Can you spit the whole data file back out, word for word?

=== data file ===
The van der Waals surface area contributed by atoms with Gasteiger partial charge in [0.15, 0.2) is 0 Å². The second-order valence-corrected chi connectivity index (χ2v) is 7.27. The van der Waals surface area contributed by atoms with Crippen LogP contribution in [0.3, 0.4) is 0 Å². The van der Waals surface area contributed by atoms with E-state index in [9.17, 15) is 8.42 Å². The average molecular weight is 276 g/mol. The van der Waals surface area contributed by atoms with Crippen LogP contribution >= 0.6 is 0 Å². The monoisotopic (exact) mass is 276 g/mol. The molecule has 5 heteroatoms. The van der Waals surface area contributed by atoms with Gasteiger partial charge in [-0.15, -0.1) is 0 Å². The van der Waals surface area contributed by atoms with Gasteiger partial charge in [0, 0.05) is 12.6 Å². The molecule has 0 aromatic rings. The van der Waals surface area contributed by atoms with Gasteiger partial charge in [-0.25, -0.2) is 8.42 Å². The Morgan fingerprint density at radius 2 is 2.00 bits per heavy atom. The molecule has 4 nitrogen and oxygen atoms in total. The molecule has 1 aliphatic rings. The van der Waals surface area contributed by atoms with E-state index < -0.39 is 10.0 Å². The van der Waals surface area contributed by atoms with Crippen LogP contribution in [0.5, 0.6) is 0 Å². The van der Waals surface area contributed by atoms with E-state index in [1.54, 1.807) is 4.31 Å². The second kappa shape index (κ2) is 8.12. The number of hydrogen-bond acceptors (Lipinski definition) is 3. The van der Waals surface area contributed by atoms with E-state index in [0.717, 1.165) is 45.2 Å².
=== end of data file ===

The van der Waals surface area contributed by atoms with Gasteiger partial charge in [0.15, 0.2) is 0 Å². The second-order valence-corrected chi connectivity index (χ2v) is 7.27. The van der Waals surface area contributed by atoms with Crippen LogP contribution in [0.3, 0.4) is 0 Å². The van der Waals surface area contributed by atoms with E-state index in [9.17, 15) is 8.42 Å². The average molecular weight is 276 g/mol. The van der Waals surface area contributed by atoms with Crippen LogP contribution >= 0.6 is 0 Å². The monoisotopic (exact) mass is 276 g/mol. The molecule has 5 heteroatoms. The van der Waals surface area contributed by atoms with Gasteiger partial charge in [-0.15, -0.1) is 0 Å². The van der Waals surface area contributed by atoms with Gasteiger partial charge in [0, 0.05) is 12.6 Å². The molecule has 0 aromatic rings. The van der Waals surface area contributed by atoms with Gasteiger partial charge in [-0.25, -0.2) is 8.42 Å². The Morgan fingerprint density at radius 2 is 2.00 bits per heavy atom. The molecule has 4 nitrogen and oxygen atoms in total. The molecule has 1 aliphatic rings. The van der Waals surface area contributed by atoms with E-state index < -0.39 is 10.0 Å². The van der Waals surface area contributed by atoms with Crippen LogP contribution in [0.5, 0.6) is 0 Å². The van der Waals surface area contributed by atoms with E-state index in [1.54, 1.807) is 4.31 Å². The second kappa shape index (κ2) is 8.12. The number of hydrogen-bond acceptors (Lipinski definition) is 3. The van der Waals surface area contributed by atoms with E-state index in [0.717, 1.165) is 45.2 Å².